Evolution of ARM

The ARM is well known for its variety of cores in the embedded market, it provides an ocean of choices among its cores letting the designers choose according to their applications ranging 

from low power cores in the automation market to high-performance cores in the Defense and avionic sectors. At the beginning of the 20th century, most of the silicon valleys in and across the world have adopted to the ARM architectures inside their silicons. This has enabled the designers to go with the ARM cores in their design vice versa ARM has to expand their cores to fulfil the requirements of the designers. Even though there are a huge number of cores coined into the embedded market by the ARM, it has never let loose of the segregation processors which will help young designers to get into the right path with right designs.

The cortex family has three main categories which are namely


  • Cortex-A (Application Processor cores)
  • Cortex-R (Real Time Application cores)
  • Cortex-M (Microcontroller Cores)




Cortex-A stands for Application processor cores which are widely used in performance-intensive applications and this will be put to best use while used with the applications related to the Android and Linux operating systems. Cortex-A series offers a wide range of cores starting from Cortex-A5 to Cortex-A77, each core is designed in a way to fit into a wide range of applications. The first Cortex-A release was Cortex-A8 in 2005 and the latest one was Cortex-A77 in 2019.


The Cortex-A series applications start from handsets, smartphones, computers to high-end broadcasting and networking equipment, the cores behind this magic all are started with a series of processors A5, A7, A8, A9, A12, A15 and later ARM has renamed Cortex-A12 to Cortex-A17 based on the ARM v7 architecture. When used with a perfect combination these cores provide peak-performance and high power efficiency.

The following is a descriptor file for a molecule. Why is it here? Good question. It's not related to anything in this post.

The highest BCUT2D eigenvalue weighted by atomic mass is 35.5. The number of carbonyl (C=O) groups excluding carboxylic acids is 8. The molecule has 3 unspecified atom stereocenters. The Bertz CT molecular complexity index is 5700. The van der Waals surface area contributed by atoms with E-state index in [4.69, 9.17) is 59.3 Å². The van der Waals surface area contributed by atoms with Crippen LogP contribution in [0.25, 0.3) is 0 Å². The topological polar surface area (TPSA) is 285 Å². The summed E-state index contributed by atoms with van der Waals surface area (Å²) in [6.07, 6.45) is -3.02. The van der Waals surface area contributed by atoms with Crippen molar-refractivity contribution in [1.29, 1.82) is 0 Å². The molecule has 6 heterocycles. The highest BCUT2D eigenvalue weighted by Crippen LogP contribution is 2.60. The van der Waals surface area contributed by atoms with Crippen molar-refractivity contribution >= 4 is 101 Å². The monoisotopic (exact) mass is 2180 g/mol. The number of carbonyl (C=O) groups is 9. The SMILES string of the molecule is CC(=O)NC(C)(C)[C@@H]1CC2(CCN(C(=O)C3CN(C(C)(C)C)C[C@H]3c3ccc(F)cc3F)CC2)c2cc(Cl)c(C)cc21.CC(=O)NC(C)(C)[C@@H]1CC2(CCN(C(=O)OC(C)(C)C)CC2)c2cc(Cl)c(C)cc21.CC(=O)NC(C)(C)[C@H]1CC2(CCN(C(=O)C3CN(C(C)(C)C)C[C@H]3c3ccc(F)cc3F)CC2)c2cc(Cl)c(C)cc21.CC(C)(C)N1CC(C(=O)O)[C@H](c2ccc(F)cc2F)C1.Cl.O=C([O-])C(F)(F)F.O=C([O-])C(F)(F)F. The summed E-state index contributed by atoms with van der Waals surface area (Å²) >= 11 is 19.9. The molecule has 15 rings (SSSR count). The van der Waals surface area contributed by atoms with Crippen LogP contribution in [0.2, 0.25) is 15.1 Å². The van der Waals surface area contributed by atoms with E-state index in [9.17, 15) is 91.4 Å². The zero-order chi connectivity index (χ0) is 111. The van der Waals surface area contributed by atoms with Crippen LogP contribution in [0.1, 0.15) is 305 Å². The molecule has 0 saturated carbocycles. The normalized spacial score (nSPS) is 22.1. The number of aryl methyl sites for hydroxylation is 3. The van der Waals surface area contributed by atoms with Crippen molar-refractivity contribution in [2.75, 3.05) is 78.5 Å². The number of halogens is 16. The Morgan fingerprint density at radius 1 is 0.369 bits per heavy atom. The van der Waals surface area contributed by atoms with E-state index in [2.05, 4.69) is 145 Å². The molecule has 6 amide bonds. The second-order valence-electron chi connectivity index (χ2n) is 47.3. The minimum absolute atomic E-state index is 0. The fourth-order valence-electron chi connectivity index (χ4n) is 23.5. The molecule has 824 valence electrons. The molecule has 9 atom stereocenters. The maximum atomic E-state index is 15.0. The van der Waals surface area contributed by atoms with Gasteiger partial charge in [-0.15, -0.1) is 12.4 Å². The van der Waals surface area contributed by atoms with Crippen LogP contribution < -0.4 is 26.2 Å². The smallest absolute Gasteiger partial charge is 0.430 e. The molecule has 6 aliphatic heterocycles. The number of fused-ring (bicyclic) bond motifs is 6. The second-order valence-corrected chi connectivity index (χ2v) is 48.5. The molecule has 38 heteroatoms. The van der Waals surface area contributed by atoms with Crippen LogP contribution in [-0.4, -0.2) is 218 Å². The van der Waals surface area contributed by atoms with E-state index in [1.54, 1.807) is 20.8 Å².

Cortex-A5 is the basic version of all the Cortex-A processors with low power consumption and desirable performance capabilities allowing the designers to go for it without a second thought at the same time the silicon cost is also a major factor for the wide usage of this core. Cortex-A5 is also compatible with the other cores in the series such as Cortex-A9 and Cortex-A15.


Cortex-A7 is similar in power consumption when compared with the A5 but shows 20percent higher performance. This core is highly used in the smartphones and tablet devices to achieve a moderately desirable performance with high power efficiency as these handheld device industries show their main interest in power efficiency. At the same time, this is also compatible with the A15 and A17. This type of multicore configuration is often referred by ARM as big.LITTLE Processing Configuration, where a high-performance core such as A15 and a power-efficient core A5 are combined to achieve a sustainable system environment in the making of Premium to luxury handsets. Most of the ARM cores achieve a better result while subjected to this big.LITTLE methodology rather than using as a single-core system. In the early 2000s, there’s a big gap in the battery technology in the smartphones designers tend to use this big.LITTLE methodology often to achieve significant results. Even nowadays the battery technology is behind the peak performance capabilities of the ARM cores which is enabling the designers to go for multicore configuration in most of their designs.


Coming to the high-performance Cortex-A cores starting from A15, A17 and other A53, A35 series, these cores are used in the Luxury handsets with multicore configuration and whereas A17 can be configured with up to 4 core combination. With all these flexible options Cortex-A series has taken over the mobile market with an exponential growth both in the production and performance of the core.


The recent releases of the cortex-A series made their entry into the low-power server technologies making them as the only option available in the market to achieve better performance and low-power at a time. These cortex-A50 series are built on ARMv8 architectures with the support of Arm 64bit architecture to enable energy-efficient 64bit execution alongside with the 32bit execution.




Cortex-R is the least well-known series offering in terms of derivatives and apparently smallest ARM processor too. Though the tech behind the cortex-R is unimaginably the best, But the scope for these processors is less due to the narrow bandwidth of the applications when compared to the other cortex series applications. These cortex-R series mostly target on real-time applications such as automotive, medical and server-side applications in the communication equipment.